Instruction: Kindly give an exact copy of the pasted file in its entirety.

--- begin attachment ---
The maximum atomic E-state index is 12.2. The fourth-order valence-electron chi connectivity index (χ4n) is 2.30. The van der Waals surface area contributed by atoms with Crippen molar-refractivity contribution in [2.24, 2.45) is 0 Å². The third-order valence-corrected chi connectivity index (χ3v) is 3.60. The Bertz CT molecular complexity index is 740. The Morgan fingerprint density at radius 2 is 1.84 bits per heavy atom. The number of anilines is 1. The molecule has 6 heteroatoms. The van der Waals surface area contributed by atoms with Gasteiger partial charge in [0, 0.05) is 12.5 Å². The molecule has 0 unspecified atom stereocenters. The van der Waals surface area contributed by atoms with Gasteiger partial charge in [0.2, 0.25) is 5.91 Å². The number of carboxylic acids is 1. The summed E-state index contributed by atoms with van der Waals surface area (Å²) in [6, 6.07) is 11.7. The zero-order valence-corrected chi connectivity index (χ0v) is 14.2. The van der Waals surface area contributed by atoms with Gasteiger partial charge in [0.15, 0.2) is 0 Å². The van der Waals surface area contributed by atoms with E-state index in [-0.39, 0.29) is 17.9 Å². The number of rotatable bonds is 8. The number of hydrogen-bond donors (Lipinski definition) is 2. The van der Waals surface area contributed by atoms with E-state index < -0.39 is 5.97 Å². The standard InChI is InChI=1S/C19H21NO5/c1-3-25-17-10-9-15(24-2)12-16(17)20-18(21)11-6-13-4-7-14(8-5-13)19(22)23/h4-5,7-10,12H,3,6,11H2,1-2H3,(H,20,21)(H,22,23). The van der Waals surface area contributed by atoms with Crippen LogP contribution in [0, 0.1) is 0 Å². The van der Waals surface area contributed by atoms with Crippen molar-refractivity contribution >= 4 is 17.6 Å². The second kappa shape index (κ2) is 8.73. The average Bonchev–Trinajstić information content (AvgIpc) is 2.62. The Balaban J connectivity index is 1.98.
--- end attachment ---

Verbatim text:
The maximum atomic E-state index is 12.2. The fourth-order valence-electron chi connectivity index (χ4n) is 2.30. The van der Waals surface area contributed by atoms with Crippen molar-refractivity contribution in [2.24, 2.45) is 0 Å². The third-order valence-corrected chi connectivity index (χ3v) is 3.60. The Bertz CT molecular complexity index is 740. The Morgan fingerprint density at radius 2 is 1.84 bits per heavy atom. The number of anilines is 1. The molecule has 6 heteroatoms. The van der Waals surface area contributed by atoms with Gasteiger partial charge in [0, 0.05) is 12.5 Å². The molecule has 0 unspecified atom stereocenters. The van der Waals surface area contributed by atoms with Gasteiger partial charge in [0.2, 0.25) is 5.91 Å². The number of carboxylic acids is 1. The summed E-state index contributed by atoms with van der Waals surface area (Å²) in [6, 6.07) is 11.7. The zero-order valence-corrected chi connectivity index (χ0v) is 14.2. The van der Waals surface area contributed by atoms with Gasteiger partial charge in [0.15, 0.2) is 0 Å². The van der Waals surface area contributed by atoms with E-state index in [-0.39, 0.29) is 17.9 Å². The number of rotatable bonds is 8. The number of hydrogen-bond donors (Lipinski definition) is 2. The van der Waals surface area contributed by atoms with E-state index < -0.39 is 5.97 Å². The standard InChI is InChI=1S/C19H21NO5/c1-3-25-17-10-9-15(24-2)12-16(17)20-18(21)11-6-13-4-7-14(8-5-13)19(22)23/h4-5,7-10,12H,3,6,11H2,1-2H3,(H,20,21)(H,22,23). The van der Waals surface area contributed by atoms with Crippen LogP contribution in [0, 0.1) is 0 Å². The van der Waals surface area contributed by atoms with Crippen molar-refractivity contribution >= 4 is 17.6 Å². The second kappa shape index (κ2) is 8.73. The average Bonchev–Trinajstić information content (AvgIpc) is 2.62. The Balaban J connectivity index is 1.98.